As Greece now chairs the Council of Europe, this edition was additionally a week long opportunity to discuss current issues with
Frank Schwabe, Chairman of the Socialists, Democrats and Greens Group in the Parliamentary Assembly of the Council of Europe, or Francesca Abrogast, Executive Secretary of the Group.

Frank Schwabe’s speech following George Papandreou’s welcome
Francesca Abrogast, here with Denis MacShanne, who was Tony Blair’s Minister for Europe

We also had the usual Symi Symposium conversations with leaders in the Balkans or struggling progressives of different parts of the world, such as Isadora Zubillaga from Venezuela, the Special Representative in Paris of Juan Guaido. Conversations with leaders who have just emerged out of democratic struggles (North Macedonia), or who are now into these (Venezuela) attested that “Democracy is the longest meeting”. In this line, Joel Ruet from the Bridge Tank advocated for a continued discussion with the weavers within all systems.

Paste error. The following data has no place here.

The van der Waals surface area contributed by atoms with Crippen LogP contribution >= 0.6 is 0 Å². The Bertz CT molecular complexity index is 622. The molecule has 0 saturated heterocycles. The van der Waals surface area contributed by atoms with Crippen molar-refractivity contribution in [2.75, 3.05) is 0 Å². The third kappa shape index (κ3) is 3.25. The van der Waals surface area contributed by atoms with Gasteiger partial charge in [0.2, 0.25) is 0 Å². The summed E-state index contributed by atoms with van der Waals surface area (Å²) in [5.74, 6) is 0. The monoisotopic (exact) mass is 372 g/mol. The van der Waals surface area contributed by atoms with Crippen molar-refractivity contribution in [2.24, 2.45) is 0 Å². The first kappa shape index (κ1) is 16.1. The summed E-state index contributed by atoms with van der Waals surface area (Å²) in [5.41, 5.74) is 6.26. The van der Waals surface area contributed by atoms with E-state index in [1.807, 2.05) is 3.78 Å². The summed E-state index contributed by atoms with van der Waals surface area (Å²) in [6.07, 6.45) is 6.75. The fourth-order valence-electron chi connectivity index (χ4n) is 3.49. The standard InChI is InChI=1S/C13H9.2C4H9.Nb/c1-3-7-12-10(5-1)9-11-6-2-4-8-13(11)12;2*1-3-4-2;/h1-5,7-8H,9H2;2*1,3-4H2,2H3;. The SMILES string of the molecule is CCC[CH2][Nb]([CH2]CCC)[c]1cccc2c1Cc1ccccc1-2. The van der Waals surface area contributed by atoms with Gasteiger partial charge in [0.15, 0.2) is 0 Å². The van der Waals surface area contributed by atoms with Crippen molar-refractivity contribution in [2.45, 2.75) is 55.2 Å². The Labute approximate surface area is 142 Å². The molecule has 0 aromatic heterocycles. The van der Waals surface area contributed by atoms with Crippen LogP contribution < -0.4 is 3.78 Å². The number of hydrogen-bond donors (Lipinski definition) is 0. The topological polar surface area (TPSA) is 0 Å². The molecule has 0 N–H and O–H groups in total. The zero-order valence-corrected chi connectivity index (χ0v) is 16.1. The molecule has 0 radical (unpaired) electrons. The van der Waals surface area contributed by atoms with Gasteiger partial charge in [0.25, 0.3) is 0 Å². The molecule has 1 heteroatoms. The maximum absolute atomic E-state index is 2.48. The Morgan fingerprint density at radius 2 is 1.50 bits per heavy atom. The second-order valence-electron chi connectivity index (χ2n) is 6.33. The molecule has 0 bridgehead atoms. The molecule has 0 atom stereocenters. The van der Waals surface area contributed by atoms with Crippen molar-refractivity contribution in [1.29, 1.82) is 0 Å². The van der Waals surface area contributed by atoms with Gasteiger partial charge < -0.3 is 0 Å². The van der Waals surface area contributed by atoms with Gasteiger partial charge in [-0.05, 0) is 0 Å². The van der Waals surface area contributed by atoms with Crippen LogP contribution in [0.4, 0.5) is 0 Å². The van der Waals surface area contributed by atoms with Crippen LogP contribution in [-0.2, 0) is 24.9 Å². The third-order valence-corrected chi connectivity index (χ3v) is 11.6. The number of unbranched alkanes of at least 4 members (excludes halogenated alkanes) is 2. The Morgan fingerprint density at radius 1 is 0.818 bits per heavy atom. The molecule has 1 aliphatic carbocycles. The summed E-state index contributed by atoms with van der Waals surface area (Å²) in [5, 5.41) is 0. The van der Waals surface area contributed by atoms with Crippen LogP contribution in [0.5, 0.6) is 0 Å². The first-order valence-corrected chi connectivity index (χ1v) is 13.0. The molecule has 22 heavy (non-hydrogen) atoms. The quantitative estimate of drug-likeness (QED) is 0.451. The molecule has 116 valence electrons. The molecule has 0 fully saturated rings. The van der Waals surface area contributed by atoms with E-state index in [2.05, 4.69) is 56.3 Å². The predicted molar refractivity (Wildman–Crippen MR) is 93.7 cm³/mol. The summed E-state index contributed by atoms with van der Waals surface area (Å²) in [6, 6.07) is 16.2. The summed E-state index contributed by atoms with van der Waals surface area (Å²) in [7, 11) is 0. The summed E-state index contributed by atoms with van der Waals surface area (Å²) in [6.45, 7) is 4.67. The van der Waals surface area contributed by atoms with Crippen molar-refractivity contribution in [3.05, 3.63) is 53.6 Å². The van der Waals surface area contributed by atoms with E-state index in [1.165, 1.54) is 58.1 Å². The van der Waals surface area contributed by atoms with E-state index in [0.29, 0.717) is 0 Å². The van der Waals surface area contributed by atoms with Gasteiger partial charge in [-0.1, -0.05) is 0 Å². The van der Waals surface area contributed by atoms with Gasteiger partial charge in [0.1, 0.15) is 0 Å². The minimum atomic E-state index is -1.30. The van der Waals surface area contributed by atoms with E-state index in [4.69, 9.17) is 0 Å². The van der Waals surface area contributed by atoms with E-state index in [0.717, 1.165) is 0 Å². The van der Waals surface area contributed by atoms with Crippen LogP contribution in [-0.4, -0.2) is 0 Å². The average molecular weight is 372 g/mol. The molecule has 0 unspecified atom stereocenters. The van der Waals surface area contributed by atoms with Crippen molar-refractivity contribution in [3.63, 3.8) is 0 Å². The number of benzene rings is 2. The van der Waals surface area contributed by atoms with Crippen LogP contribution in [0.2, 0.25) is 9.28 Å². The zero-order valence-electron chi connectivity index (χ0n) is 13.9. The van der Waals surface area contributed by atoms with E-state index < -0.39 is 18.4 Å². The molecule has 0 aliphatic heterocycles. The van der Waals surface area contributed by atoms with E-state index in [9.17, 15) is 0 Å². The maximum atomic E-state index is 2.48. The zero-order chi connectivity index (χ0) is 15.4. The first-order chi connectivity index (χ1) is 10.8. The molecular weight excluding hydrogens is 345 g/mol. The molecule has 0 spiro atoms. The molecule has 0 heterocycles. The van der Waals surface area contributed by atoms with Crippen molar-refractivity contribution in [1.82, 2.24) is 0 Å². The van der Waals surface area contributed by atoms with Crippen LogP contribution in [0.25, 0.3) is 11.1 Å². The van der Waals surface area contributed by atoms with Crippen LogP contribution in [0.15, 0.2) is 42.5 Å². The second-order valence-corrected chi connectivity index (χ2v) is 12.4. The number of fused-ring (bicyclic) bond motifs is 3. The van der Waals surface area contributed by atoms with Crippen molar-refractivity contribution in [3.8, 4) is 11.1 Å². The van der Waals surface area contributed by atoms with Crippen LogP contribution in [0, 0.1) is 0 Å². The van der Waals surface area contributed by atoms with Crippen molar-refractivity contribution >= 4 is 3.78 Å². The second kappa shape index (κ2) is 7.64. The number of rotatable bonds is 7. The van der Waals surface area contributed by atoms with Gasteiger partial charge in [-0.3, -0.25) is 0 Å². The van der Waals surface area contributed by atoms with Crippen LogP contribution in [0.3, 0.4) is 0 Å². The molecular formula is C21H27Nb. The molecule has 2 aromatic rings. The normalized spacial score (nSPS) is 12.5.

Isadora Zubillaga, vice foreign Affairs Minister in Guaido’s “Government in charge” from Venezuela, Radmilla Shekerinska, Minister for Defense, North Macedonia, George Papandreou, former Prime Minister of Greece and President of the Socialist International, and Joel Ruet, President, The Bridge Tank.

During the same session, a special conversation with Mircea Geoana gave us the sense that NATO’s Secretariat is quite active at foresight on the risks and threats of the future.